Sumner was a sought-after recruit in high school and chose to stay in state and attend Georgia. He’s an accomplished 400-meter runner as well and owns a 45.78 personal best dating back to high school. He’s also a fixture on the Bulldogs’ 4x400-meter relay and trains with both the sprint group and distance runners, depending on the day.

Kenneth Rooks charges to 3,000-meter steeplechase win

With 600 meters to go, BYU’s Kenneth Rooks made a hard move to win his first national championship in 8:26.17—a facility record. Duncan Hamilton of Montana State had the fastest seed time coming in and defeated Rooks at the NCAA Western Preliminary meet, but he couldn’t match Rooks’s ferocious kick. Hamilton finished second in 8:32.18, his second consecutive year as the NCAA runner-up. UTEP freshman Victor Kibiego was third in 8:32.49.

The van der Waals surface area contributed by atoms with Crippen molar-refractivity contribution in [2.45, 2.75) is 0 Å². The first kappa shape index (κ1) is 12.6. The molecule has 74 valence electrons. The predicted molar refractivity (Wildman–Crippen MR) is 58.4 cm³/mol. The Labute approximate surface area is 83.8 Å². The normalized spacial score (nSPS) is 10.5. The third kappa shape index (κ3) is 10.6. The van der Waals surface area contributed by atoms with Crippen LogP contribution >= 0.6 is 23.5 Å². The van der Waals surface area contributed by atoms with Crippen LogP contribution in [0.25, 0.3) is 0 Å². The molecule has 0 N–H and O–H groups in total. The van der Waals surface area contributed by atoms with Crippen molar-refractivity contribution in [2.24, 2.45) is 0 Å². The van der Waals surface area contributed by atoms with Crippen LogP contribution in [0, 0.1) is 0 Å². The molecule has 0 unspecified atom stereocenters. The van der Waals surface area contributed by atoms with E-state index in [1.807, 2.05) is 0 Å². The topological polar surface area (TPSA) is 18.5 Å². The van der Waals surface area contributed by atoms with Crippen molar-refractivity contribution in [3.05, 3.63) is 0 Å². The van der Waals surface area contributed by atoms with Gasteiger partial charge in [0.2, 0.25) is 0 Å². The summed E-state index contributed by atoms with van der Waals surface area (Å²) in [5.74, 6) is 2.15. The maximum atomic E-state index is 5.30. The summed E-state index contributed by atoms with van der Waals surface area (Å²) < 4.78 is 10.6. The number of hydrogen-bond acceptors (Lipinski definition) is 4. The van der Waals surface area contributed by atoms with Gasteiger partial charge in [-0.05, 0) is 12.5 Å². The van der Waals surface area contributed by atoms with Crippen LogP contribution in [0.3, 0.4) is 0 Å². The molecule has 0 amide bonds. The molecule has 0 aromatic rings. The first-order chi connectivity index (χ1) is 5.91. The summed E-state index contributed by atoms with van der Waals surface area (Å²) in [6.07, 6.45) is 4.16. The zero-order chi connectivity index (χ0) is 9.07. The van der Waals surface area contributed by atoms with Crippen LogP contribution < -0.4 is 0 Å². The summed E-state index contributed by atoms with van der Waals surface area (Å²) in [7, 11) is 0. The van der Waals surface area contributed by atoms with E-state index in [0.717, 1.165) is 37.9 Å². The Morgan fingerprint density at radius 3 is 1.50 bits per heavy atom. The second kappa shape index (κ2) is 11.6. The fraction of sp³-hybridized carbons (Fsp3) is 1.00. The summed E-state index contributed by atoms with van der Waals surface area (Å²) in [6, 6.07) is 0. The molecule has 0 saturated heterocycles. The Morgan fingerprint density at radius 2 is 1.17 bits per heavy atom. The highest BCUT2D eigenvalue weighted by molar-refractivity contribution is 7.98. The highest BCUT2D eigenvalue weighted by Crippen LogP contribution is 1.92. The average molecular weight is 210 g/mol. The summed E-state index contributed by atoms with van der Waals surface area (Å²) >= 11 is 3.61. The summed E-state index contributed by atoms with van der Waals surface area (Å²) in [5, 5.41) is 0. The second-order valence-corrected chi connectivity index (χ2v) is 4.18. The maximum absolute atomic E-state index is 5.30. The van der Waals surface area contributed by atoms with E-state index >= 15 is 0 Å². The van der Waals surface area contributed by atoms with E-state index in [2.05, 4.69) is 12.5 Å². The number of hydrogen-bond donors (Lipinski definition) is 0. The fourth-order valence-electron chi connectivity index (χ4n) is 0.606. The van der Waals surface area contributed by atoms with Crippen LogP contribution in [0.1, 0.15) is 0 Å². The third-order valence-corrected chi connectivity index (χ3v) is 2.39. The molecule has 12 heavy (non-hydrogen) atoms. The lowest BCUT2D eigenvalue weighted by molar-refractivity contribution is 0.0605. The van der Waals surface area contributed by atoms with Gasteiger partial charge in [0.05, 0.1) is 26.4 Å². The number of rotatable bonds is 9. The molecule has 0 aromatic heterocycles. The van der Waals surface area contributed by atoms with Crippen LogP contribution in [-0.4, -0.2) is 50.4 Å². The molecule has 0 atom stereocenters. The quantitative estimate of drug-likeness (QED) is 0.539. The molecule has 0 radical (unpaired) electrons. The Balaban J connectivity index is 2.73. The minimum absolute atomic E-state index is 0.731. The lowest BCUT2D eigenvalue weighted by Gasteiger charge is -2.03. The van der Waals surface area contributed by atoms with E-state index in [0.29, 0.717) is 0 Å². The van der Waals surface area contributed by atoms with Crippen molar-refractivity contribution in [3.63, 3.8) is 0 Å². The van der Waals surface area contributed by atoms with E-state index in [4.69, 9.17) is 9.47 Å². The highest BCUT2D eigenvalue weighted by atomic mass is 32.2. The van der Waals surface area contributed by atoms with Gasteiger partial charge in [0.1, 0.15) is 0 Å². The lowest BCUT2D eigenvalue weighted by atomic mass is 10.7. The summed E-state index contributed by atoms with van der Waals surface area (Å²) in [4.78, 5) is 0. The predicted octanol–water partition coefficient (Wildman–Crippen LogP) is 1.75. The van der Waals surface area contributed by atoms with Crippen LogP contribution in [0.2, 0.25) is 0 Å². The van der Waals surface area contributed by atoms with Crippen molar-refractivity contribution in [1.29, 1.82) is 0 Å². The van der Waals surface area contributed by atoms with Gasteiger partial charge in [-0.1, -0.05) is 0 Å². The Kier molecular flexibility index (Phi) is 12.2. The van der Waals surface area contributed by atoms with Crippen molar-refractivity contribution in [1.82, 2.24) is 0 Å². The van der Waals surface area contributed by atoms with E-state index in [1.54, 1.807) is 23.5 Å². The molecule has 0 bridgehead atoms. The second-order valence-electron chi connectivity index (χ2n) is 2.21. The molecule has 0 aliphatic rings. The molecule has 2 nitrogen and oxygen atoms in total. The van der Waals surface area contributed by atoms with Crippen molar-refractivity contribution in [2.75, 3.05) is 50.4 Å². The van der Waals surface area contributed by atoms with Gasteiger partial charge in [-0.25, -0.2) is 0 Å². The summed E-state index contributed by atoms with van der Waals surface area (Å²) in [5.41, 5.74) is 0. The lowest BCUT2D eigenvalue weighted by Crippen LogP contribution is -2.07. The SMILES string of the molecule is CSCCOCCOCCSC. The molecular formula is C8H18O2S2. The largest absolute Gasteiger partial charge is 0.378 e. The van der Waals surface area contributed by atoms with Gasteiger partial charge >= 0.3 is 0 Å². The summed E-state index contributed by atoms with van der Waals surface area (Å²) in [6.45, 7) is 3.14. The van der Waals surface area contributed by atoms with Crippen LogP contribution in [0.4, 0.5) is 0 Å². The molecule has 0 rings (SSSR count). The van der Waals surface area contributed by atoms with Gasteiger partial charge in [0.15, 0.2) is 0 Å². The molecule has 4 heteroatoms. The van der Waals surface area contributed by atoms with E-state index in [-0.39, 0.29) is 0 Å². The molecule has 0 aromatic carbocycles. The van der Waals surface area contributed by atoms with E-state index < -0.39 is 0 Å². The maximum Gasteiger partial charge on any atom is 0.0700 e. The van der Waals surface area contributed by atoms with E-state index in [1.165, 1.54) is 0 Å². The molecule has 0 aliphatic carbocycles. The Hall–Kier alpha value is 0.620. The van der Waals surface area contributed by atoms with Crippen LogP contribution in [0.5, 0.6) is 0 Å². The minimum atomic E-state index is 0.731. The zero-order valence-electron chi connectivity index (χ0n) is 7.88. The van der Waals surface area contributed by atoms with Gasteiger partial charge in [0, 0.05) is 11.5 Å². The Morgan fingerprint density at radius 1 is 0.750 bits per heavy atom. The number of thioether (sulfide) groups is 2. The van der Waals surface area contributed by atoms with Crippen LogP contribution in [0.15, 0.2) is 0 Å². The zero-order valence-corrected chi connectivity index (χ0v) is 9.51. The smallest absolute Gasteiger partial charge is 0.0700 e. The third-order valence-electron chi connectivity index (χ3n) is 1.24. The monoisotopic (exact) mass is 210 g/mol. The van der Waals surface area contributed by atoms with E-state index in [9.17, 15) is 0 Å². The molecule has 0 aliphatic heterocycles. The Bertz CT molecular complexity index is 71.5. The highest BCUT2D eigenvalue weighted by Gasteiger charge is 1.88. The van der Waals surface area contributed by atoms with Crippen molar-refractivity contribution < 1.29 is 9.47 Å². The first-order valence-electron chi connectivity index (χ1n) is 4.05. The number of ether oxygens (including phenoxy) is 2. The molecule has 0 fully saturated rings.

Highlights From Day 4 of the 2023 NCAA Outdoor Track and Field Championships (7)

Washington wins 1500 meters for second consecutive year

University of Washington’s Nathan Green won a tactical men’s 1500 meters in 3:42.78, and he became the third different Washington athlete to win a mile or 1500-meter national title in the last year. His teammate—defending champion Joe Waskom—finished second in 3:42.93. Wisconsin sophomore Adam Spencer was close behind in third in 3:42.98.

Green used a 51.88-second final lap to capture his first national championship. The sophomore hasn’t raced often this outdoor season, opening up at the Pac-12 conference championships in mid-May, where he won the 1500 meters.

Thursday, June 8

Everlyn Kemboi of Utah Valley wins women’s 10,000 meters